Potential challenges to Section 232 steel/aluminum tariffs

January 28, 2020

A legal challenge to the Section 232 tariffs on imported steel and aluminum has been filed in the U.S. Court of International Trade. The challenge seeks to prove that the Secretary of Commerce’s interpretation of the term “national security,” upon which the tariffs are based, is invalid. According to court documents, the findings in the report do not demonstrate a threat to national defense or the national economy. “The statute cannot reasonably be interpreted to permit a positive finding based only on one industry’s competitive disadvantage.” The filing also claims that the exclusion process is “arbitrary, capricious and contrary to law.” The Coalition of American Metal Manufacturers and Users (CAMMU), of which NAFEM is a member, participated in the legal challenge.

Pending WTO ruling unlikely
An outstanding dispute related to the Section 232 tariffs, brought against the U.S. by numerous countries last year, is pending at the World Trade Organization (WTO). In the past, if a country lost a dispute at the WTO, challenging countries could be authorized to retaliate against it with tariffs of their own. This is the same mechanism that ended prior to U.S. tariffs on global steel imports in the early 2000s. This, however, is an unlikely outcome in 2020 since the U.S. has blocked appointments to the WTO’s Appellate Body since 2016. The organization does not have the quorum needed to render decisions.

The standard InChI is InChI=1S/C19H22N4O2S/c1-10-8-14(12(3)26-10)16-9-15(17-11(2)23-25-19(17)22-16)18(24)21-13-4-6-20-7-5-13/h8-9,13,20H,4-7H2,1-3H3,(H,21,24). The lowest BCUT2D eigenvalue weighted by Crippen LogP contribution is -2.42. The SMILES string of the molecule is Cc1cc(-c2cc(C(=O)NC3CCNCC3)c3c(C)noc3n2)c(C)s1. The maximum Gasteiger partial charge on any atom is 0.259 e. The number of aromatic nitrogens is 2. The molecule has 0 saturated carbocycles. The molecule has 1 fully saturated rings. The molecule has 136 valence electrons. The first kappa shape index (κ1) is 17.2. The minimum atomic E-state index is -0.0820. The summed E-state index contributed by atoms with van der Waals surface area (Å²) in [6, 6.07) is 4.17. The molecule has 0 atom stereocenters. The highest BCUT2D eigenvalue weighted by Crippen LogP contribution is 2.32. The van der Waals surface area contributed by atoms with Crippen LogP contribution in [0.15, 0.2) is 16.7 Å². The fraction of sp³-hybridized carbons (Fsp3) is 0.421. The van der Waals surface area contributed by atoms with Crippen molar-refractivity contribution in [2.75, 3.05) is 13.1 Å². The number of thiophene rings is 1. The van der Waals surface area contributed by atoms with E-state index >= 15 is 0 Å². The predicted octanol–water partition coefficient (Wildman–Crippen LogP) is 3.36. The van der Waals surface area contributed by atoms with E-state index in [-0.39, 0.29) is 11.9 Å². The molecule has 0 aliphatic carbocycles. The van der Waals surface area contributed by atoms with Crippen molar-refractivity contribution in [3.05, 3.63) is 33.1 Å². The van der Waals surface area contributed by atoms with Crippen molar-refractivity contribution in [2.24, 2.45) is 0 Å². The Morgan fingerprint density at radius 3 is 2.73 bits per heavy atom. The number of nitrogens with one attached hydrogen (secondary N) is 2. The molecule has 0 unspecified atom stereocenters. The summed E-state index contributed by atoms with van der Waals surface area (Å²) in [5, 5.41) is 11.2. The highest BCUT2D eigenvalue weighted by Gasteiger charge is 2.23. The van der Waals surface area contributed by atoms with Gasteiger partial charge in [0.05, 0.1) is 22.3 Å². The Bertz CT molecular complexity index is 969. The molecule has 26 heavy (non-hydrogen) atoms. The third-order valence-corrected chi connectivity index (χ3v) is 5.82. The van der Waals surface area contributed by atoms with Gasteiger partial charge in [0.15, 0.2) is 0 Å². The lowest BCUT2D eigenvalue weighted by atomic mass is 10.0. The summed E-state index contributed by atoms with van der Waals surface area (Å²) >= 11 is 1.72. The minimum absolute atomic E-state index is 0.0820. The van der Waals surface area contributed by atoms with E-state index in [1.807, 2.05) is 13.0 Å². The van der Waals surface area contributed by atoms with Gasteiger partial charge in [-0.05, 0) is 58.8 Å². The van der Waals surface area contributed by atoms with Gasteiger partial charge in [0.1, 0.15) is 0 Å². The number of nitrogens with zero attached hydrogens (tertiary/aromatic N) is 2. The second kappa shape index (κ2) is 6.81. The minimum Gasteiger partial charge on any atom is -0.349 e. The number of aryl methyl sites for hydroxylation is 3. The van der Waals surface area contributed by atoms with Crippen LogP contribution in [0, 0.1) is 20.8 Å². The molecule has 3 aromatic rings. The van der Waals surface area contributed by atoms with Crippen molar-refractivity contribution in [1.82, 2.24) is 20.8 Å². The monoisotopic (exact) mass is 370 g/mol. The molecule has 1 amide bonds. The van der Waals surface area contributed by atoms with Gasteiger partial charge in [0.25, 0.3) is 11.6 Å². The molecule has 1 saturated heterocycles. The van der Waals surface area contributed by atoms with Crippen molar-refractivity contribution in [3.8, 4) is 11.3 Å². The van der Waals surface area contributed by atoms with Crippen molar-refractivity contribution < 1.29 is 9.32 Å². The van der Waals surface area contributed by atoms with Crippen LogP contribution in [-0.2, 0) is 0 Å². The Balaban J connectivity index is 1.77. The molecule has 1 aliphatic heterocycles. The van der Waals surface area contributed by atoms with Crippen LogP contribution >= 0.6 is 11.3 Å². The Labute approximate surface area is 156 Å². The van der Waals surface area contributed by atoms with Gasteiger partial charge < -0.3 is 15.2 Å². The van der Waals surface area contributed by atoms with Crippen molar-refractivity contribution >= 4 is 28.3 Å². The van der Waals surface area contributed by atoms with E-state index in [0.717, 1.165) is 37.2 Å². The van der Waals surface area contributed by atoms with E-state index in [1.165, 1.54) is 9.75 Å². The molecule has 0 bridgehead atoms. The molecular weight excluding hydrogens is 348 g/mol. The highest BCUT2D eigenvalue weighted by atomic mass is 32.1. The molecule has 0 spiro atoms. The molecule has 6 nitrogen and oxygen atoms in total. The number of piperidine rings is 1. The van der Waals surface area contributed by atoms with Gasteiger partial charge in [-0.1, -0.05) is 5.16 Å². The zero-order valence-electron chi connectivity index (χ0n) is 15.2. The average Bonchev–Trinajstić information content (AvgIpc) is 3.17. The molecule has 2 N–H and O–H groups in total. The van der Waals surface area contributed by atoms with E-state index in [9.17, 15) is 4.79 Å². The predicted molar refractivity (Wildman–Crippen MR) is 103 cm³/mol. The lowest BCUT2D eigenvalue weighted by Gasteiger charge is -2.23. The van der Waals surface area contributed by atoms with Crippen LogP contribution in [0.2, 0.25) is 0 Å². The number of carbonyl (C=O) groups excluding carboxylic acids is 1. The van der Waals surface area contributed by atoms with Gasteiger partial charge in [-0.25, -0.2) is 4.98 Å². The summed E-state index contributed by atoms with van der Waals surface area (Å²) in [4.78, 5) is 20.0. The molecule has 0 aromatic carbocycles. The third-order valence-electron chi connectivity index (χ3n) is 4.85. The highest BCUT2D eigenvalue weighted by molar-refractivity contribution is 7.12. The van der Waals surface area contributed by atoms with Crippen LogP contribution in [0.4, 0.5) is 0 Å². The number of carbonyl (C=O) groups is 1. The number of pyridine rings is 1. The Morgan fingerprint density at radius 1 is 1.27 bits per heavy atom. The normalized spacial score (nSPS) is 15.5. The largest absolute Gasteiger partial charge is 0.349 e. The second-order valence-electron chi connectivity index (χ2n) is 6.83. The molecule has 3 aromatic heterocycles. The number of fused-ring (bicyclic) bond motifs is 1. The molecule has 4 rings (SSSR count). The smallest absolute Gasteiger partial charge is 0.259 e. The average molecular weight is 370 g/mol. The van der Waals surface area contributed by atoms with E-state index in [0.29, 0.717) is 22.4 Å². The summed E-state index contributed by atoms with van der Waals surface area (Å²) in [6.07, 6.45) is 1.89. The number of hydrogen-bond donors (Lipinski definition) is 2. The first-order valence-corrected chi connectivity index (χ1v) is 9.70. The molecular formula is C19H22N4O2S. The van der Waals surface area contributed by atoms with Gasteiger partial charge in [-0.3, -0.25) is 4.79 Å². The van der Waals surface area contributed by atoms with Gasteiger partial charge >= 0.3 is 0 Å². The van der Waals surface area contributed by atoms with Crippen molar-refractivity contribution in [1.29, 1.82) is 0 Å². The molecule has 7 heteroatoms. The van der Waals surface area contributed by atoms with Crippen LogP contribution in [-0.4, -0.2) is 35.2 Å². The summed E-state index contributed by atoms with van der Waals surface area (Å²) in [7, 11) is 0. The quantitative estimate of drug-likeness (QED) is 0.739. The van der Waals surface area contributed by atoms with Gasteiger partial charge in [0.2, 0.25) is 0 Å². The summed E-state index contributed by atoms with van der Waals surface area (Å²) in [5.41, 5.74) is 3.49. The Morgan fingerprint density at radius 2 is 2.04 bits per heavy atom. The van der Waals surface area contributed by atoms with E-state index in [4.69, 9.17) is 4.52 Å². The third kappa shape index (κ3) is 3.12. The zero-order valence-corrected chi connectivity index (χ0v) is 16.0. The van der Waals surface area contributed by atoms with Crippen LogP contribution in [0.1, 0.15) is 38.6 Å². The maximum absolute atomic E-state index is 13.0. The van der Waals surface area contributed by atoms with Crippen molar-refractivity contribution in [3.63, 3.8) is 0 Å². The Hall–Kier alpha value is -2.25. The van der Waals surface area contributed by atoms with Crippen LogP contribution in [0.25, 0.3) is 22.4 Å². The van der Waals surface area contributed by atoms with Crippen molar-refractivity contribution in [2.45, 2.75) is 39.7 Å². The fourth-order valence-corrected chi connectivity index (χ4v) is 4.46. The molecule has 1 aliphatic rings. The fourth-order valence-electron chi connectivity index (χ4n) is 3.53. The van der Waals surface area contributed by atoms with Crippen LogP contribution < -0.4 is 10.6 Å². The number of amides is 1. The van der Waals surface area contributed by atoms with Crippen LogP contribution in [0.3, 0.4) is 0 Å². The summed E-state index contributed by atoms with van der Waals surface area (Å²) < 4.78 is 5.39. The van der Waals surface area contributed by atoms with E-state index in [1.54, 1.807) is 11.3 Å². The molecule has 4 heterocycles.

More Section 232 tariffs possible
Christine Sohar Henter, NAFEM legal counsel, Barnes & Thornburg, advises that, given the administration’s preference to rely on national security as the basis to impose Section 232 tariffs, other potential Section 232 investigations could be announced in 2020, including uranium, titanium sponges, automobile parts and others.

In the meantime …
There has been no further action from the White House on President Trump’s tweet threatening to impose tariffs on steel imported from Brazil, and steel and aluminum imported from Argentina.

Exclusion process continues
Companies can apply for exclusions from Section 232 tariffs if a steel/aluminum product is not available domestically in sufficient quantity or quality. Requests are filed at the Department of Commerce’s (DOC) portal. DOC provides a user guide and Q&A . Additional resources and media coverage are available on the CAMMU website.

Categorized in: Advocacy News, Taxes, Tariffs & Trade